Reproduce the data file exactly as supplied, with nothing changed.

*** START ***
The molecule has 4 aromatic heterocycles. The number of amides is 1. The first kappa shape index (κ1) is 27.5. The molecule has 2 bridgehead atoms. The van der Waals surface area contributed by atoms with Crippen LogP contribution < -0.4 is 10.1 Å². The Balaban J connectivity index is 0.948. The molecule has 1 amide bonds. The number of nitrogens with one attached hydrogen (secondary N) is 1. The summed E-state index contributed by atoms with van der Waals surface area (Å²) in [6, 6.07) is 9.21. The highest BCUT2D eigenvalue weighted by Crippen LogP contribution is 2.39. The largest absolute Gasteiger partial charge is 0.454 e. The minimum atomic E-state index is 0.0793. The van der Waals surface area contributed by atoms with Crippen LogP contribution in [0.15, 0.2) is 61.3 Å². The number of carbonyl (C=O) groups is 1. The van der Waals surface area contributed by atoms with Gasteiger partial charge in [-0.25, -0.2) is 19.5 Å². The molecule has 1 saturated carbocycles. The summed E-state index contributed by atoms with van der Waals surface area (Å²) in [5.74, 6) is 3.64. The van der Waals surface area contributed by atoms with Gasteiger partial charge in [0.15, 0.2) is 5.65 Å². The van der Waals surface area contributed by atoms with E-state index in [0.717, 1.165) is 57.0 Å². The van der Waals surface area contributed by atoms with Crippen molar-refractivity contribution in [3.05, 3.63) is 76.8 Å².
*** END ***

The molecule has 4 aromatic heterocycles. The number of amides is 1. The first kappa shape index (κ1) is 27.5. The molecule has 2 bridgehead atoms. The van der Waals surface area contributed by atoms with Crippen LogP contribution < -0.4 is 10.1 Å². The Balaban J connectivity index is 0.948. The molecule has 1 amide bonds. The number of nitrogens with one attached hydrogen (secondary N) is 1. The summed E-state index contributed by atoms with van der Waals surface area (Å²) in [6, 6.07) is 9.21. The highest BCUT2D eigenvalue weighted by Crippen LogP contribution is 2.39. The largest absolute Gasteiger partial charge is 0.454 e. The minimum atomic E-state index is 0.0793. The van der Waals surface area contributed by atoms with Crippen LogP contribution in [0.15, 0.2) is 61.3 Å². The number of carbonyl (C=O) groups is 1. The van der Waals surface area contributed by atoms with Gasteiger partial charge in [-0.25, -0.2) is 19.5 Å². The molecule has 1 saturated carbocycles. The summed E-state index contributed by atoms with van der Waals surface area (Å²) in [5.74, 6) is 3.64. The van der Waals surface area contributed by atoms with Gasteiger partial charge in [0.15, 0.2) is 5.65 Å². The van der Waals surface area contributed by atoms with E-state index in [0.717, 1.165) is 57.0 Å². The van der Waals surface area contributed by atoms with Crippen molar-refractivity contribution in [3.05, 3.63) is 76.8 Å².